Sunday, September 26, 2010

"Getting To Happy" Book Review

Getting To Happy - Book Review
(published in the Philadelphia Inquirier - Sunday, Sep 26, 2010)

'Exhale' sequel lacks chemistry
We learn what happens to those 4 fascinating friends, but this time they seem less connected.

Getting to Happy
By Terry McMillan
Viking. 375 pp. $27.95

Has it really only been 18 years since Terry McMillan wowed the publishing world with her book Waiting to Exhale? It seems like forever!
How I missed those four friends, Bernadine, Gloria, Robin, and Savannah (missed them in that order, by the way) and wanted to know how they were doing.

Did Bernadine and her new man, James, have a happily forever after? My bet was they did. Bernadine deserved it after the way her ex-hubby did her. Hmph!

And Gloria. Oh, my precious Gloria. The woman with the weight problem - like me - who managed to hit pay dirt with a good man like Marvin. There was no doubt in my mind that she was still in heaven. And I wanted to share the good life right along with her.

Robin - oh, that cute little promiscuous, shopaholic scamp! She was pregnant and still single when I last checked in on her. I didn't know if she had the fortitude to be a single mom, but I just knew she'd get by because of the strength of her friends.

Savannah? Well, to be honest, I never did really cotton to Savannah. But still, I did wonder if Miss Perfectionist had finally met a man who could live up to her expectations. I sincerely wished the best for her.

So when I heard that Terry McMillan was writing a sequel to her 1992 blockbuster, I went wild! Couldn't wait to see how my girls were doing!

Well, you could have blown me away.

Bernadine's second husband was 10 times the jerk her first ever was. And so now she's twice divorced, and hooked on prescription pills.

Gloria's happily ever after comes to a screeching halt in the first of her chapters in this new book, due to a sudden tragedy.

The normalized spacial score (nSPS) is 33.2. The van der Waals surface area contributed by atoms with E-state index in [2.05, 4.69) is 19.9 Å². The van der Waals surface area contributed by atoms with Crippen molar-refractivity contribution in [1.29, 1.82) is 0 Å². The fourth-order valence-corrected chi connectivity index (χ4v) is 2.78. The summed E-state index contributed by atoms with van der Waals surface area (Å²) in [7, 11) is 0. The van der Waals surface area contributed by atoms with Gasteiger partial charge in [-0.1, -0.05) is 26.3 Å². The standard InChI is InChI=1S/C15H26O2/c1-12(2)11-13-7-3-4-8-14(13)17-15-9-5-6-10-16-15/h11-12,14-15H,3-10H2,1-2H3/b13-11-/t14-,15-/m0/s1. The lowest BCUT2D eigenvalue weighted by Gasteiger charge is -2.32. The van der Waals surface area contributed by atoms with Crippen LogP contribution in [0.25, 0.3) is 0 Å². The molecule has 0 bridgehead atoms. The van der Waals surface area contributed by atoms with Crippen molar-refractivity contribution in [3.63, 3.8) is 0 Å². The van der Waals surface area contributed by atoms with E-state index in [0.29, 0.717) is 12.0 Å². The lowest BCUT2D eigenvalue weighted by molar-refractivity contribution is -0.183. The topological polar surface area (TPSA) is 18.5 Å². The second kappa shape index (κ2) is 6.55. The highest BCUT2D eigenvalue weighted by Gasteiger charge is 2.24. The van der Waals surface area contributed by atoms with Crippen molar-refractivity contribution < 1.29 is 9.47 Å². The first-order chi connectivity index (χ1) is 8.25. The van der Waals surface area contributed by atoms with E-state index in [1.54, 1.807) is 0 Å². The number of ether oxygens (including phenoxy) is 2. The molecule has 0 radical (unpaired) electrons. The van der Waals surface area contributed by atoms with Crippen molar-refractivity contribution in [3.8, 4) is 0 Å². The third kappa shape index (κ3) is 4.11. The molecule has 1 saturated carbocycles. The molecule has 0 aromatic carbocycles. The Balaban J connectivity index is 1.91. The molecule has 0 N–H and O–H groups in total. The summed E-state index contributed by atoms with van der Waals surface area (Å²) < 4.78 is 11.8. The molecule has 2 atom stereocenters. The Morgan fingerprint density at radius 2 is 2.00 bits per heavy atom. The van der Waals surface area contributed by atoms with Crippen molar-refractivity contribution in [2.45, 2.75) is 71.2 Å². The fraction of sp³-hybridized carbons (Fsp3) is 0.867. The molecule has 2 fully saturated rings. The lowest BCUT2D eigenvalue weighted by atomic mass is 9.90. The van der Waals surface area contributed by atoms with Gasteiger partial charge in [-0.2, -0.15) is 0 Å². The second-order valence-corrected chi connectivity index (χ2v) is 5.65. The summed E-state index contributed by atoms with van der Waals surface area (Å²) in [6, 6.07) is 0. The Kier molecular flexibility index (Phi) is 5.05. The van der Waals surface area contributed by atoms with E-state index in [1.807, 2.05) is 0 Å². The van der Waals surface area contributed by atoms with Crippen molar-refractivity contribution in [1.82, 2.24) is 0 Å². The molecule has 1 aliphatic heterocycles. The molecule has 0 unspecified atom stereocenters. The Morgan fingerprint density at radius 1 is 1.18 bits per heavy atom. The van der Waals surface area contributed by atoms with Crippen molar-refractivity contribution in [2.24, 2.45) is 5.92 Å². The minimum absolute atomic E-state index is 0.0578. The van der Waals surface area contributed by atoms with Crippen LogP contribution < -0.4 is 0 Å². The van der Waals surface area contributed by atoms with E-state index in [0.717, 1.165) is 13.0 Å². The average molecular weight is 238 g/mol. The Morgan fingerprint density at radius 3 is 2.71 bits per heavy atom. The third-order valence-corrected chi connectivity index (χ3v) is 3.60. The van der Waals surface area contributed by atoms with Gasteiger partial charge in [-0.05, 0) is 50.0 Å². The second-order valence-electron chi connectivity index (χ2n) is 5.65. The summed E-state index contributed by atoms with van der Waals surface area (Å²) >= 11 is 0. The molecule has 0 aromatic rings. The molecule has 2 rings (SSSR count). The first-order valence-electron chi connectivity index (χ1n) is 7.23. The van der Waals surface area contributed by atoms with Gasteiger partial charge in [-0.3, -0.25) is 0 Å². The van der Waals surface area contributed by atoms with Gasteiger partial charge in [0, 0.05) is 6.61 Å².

Robin is still addicted to shopping, and still a lonely woman, desperately looking for men in all the wrong places.

Savannah is - well, Savannah is still Savannah. While she was still single in Waiting to Exhale, Getting to Happy opens with her being married and deciding to divorce her new husband after finding out a rather dirty (but not earth-shattering) secret about him.

As much as I wanted them to be happy, nobody was.

But then, the title of the book should have tipped me off. Getting to Happy implies they haven't made it yet.

Still? Oh no!

Though Waiting to Exhale was McMillan's third book, after Mama and Disappearing Acts, it was the one that brought her worldwide fame, and her first million dollars. Not only did it make the New York Times best seller's list, but it was turned into a movie starring Angela Bassett, Whitney Houston, Loretta DeVine, and Lela Richon. The scene in the book - and the movie - in which Bernadine angrily threw all of her husband's belongings into his brand-new BMW and then set the car on fire was burned into everyone's minds. Wow, talk about revenge!

This was just one of the drama-filled scenes in Waiting to Exhale, but sadly, there are no such scenes in McMillan's new book.

Getting to Happy takes us on an exploration of the lives of the four friends, but unlike Waiting to Exhale, the friendship itself doesn't become a fifth character of the book. Instead, it seems that the women are all on their own and only check in on each other every once in a while. Even after Gloria's tragedy, we didn't see the women rally around her the way we saw in Waiting to Exhale.

Which made me realize that I loved the relationship between the four friends even more than I loved the women themselves.

One of the things I've always loved about Terry McMillan books is that her story lines are realistic, and turn out the way things really do turn out in real life: no fairy-tale endings just to make readers happy. And, to be truthful, what happened to each of the women is pretty much how it could have played out in real life.

And maybe the biggest problem I had with the book was that I thought if there was hope for Bernadine, Gloria, Robin, and Savannah, there might be hope for me.

When I first read Waiting to Exhale, I, too, was a single, not-so-young, black woman who would have been happy to have a man in my life. I remember hearing about some study that said, statistically, a woman was more likely to get hit by lightning than marry after the age of 40; but these women - man, these women gave me hope!

I applaud McMillan for "keeping it real," as the young folks say, in Getting to Happy. But, dang, Terry, don't you realize how much I needed everyone to really have gotten to happy by now? Come on, girl, help a sista out.

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